The first ten months of 2014 have been the hottest since record keeping began more than 130 years ago, according to new data from the National Oceanic and Atmospheric Administration.
That may seem counterintuitive for people in places like Buffalo, New York, which saw a record early snowfall this year. But NOAA says, despite the early bitter cold across some parts of the United States in recent weeks, average global temperatures have been unusually high this year.
Now, with just two months left on the calendar, 2014 is shaping up to be the hottest year on record.
According to NOAA data, the average global temperature between January and October has been 0.68 degrees Celsius (1.22 degrees Fahrenheit) higher than the 20th century’s average global temperature of 14.1 C (57.4 F), surpassing the previous record set in 1998 and 2010.
Notably, these record-breaking warm temperatures have all occurred in the absence of El Niño, a large-scale warming of the eastern and central equatorial Pacific Ocean that generally occurs every five to seven years on average.
Typically, global temperature records are driven by the combination of long-term manmade warming and regional El Niño warming patterns. But as September’s record-setting temperatures show, the influence of human activities is strong enough to drive warming trends even without El Niño’s help.
October’s record-breaking heat
Last month ranked as the hottest October on record, NOAA data showed, marking the third consecutive month and fifth of the past six with a record high global temperature for its respective month (July was fourth highest).
The average global temperature for the month was more than one degree Fahrenheit above the 20th century average of 57.1 F. It was also the fourth warmest October on record for the United States, NOAA said.
“The record high October temperature was driven by warmth across the globe over both the land and ocean surfaces and was fairly evenly distributed between the Northern and Southern Hemispheres,” the agency said.
That’s significant, scientists say, because it shows that this record warmth is not contained to any specific part of the world, demonstrating the magnitude of these warming patterns.
NOAA’s analysis breaks down global temperatures into two categories — land and ocean — then an average that includes both. The record high temperatures in October were recorded across both land and sea.
This month, the surface temperature on land approached a particularly important scientific benchmark. It was almost 2 degrees Celsius higher than the 20th century average for October of 9.3 C (48.7 F).
Scientists have long predicted that a change in global average temperature of just 2 to 3 degrees higher could spell disaster for the planet, contributing to catastrophic storms, sea level rise, dangerous storm surges and melting polar ice.
According to the non-binding international agreement on climate change — the Copenhagen Accord, reached in 2009 — any temperature increase above the 2 degree Celsius mark is “dangerous.”
NOAA said the ocean temperatures were also the warmest on record in October with an increase of 1.12 F over the 20th century average of 60.6 degrees.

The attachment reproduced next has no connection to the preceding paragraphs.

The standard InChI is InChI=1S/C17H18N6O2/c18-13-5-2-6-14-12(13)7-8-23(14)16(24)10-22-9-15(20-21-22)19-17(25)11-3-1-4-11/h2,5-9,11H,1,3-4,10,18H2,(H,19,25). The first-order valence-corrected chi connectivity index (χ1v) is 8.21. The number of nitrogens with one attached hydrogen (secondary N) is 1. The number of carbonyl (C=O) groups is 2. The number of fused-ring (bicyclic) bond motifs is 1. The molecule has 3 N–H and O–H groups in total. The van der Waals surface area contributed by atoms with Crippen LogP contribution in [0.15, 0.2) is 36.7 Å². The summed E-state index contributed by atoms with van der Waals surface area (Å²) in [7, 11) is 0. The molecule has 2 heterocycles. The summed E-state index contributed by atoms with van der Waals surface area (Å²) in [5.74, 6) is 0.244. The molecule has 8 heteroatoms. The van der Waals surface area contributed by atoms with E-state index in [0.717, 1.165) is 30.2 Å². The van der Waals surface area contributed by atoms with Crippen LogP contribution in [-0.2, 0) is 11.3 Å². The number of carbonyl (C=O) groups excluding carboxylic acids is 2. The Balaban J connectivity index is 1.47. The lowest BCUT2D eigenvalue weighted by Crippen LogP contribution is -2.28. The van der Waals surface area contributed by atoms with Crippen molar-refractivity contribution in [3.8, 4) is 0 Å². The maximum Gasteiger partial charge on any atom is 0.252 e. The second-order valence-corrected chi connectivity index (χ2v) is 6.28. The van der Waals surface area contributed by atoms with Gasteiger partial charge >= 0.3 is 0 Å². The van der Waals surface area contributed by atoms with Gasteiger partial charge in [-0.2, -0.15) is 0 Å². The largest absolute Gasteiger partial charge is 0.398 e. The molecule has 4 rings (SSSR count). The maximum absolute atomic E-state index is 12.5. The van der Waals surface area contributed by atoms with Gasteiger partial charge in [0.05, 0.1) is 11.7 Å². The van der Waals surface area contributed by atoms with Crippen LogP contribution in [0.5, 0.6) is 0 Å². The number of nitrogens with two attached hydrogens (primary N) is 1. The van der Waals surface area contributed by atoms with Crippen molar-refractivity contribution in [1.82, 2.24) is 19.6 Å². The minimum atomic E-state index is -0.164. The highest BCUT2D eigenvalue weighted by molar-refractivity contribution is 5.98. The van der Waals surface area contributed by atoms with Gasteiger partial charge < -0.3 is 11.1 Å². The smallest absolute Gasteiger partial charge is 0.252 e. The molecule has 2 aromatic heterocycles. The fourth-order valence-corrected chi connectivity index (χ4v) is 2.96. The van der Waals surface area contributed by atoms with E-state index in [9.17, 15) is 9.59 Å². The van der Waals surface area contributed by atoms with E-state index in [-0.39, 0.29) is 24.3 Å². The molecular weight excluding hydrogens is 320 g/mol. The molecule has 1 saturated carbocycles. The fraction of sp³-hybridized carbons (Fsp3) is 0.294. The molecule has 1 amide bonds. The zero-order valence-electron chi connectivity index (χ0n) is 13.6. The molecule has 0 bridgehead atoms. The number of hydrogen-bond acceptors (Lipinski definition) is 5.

“Record warmth for the year-to-date was particularly notable across much of northern and western Europe, parts of Far East Russia, and large areas of the northeastern and western equatorial Pacific Ocean, ” NOAA said. “It is also notable that record warmth was observed in at least some areas of every continent and major ocean basin around the world,” the agency added.
Of particular note, several countries have already seen an average temperature increase of more than 2 degrees Celsius in October 2014 compared to 20th century averages, including Australia, Germany, France, Switzerland, and Sweden.
Other significant climate anomalies recorded last month include a drop in the arctic sea ice extent, which was 9.5 percent below the 1981-2010 average — the sixth smallest October sea ice extent on record — and abnormally high incidences of severe storms, including record-high rainfall levels, in areas such as Japan and India. Meanwhile, warm sea temperatures also paved the way for Hurricane Gonzalo, the first Category 4 hurricane in the Atlantic since 2011.
There was also one notable cold spot on the map: the average temperature this year in the midsection of the United States, which saw a severe winter, has been below the 20th century average.
Deadly heat waves
According to the Centers for Disease Control and Prevention (CDC), heat waves are already the deadliest extreme weather event in the U.S., accounting for more deaths annually than hurricanes, tornadoes, floods, and earthquakes combined.
Extreme heat is dangerous for everyone, but the elderly, children, the poor and those with pre-existing medical condition are particularly at risk. Those who have outdoor jobs like athletes and laborers are also in danger, as are city dwellers, who face elevated temperatures — known as the “urban heat island effect” — due to the magnifying effect of paved surfaces and the lack of tree cover.
In the United States, an average of 700 deaths per year are directly related to heat, and an estimated 1,800 die from illnesses made worse by heat – including heat exhaustion, heat stroke, cardiovascular disease, and kidney disease. But studies suggest that, if current emissions hold steady, excess heat-related deaths in the U.S. could climb from an average of about 700 each year currently, to between 3,000 and 5,000 per year by 2050.